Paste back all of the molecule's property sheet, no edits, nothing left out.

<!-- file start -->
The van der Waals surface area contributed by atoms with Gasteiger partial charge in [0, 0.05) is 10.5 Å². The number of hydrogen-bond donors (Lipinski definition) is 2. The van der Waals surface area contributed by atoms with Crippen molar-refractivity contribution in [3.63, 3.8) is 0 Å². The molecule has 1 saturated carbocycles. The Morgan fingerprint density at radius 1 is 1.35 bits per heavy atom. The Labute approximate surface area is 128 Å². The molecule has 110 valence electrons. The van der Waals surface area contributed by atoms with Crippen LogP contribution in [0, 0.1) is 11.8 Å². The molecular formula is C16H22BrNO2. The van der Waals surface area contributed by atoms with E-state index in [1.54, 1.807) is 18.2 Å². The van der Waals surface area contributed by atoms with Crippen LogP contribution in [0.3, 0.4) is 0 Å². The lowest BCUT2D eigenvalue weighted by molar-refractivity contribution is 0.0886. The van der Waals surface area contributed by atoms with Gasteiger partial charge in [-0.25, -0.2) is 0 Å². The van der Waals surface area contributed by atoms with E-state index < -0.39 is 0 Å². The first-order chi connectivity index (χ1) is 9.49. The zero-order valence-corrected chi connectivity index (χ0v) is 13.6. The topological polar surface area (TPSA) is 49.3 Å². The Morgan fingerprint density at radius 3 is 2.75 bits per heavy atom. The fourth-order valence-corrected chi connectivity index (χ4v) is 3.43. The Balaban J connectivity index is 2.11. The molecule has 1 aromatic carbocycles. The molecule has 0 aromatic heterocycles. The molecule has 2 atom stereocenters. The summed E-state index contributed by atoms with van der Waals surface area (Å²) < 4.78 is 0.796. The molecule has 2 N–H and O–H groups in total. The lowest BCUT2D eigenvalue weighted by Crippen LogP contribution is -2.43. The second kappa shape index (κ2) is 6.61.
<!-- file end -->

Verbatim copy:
The van der Waals surface area contributed by atoms with Gasteiger partial charge in [0, 0.05) is 10.5 Å². The number of hydrogen-bond donors (Lipinski definition) is 2. The van der Waals surface area contributed by atoms with Crippen molar-refractivity contribution in [3.63, 3.8) is 0 Å². The molecule has 1 saturated carbocycles. The Morgan fingerprint density at radius 1 is 1.35 bits per heavy atom. The Labute approximate surface area is 128 Å². The molecule has 110 valence electrons. The van der Waals surface area contributed by atoms with Crippen LogP contribution in [0, 0.1) is 11.8 Å². The molecular formula is C16H22BrNO2. The van der Waals surface area contributed by atoms with E-state index in [1.54, 1.807) is 18.2 Å². The van der Waals surface area contributed by atoms with Crippen LogP contribution in [0.3, 0.4) is 0 Å². The lowest BCUT2D eigenvalue weighted by molar-refractivity contribution is 0.0886. The van der Waals surface area contributed by atoms with Gasteiger partial charge in [-0.25, -0.2) is 0 Å². The van der Waals surface area contributed by atoms with E-state index < -0.39 is 0 Å². The first-order chi connectivity index (χ1) is 9.49. The zero-order valence-corrected chi connectivity index (χ0v) is 13.6. The topological polar surface area (TPSA) is 49.3 Å². The Morgan fingerprint density at radius 3 is 2.75 bits per heavy atom. The fourth-order valence-corrected chi connectivity index (χ4v) is 3.43. The Balaban J connectivity index is 2.11. The molecule has 1 aromatic carbocycles. The molecule has 0 aromatic heterocycles. The molecule has 2 atom stereocenters. The summed E-state index contributed by atoms with van der Waals surface area (Å²) < 4.78 is 0.796. The molecule has 2 N–H and O–H groups in total. The lowest BCUT2D eigenvalue weighted by Crippen LogP contribution is -2.43. The second kappa shape index (κ2) is 6.61.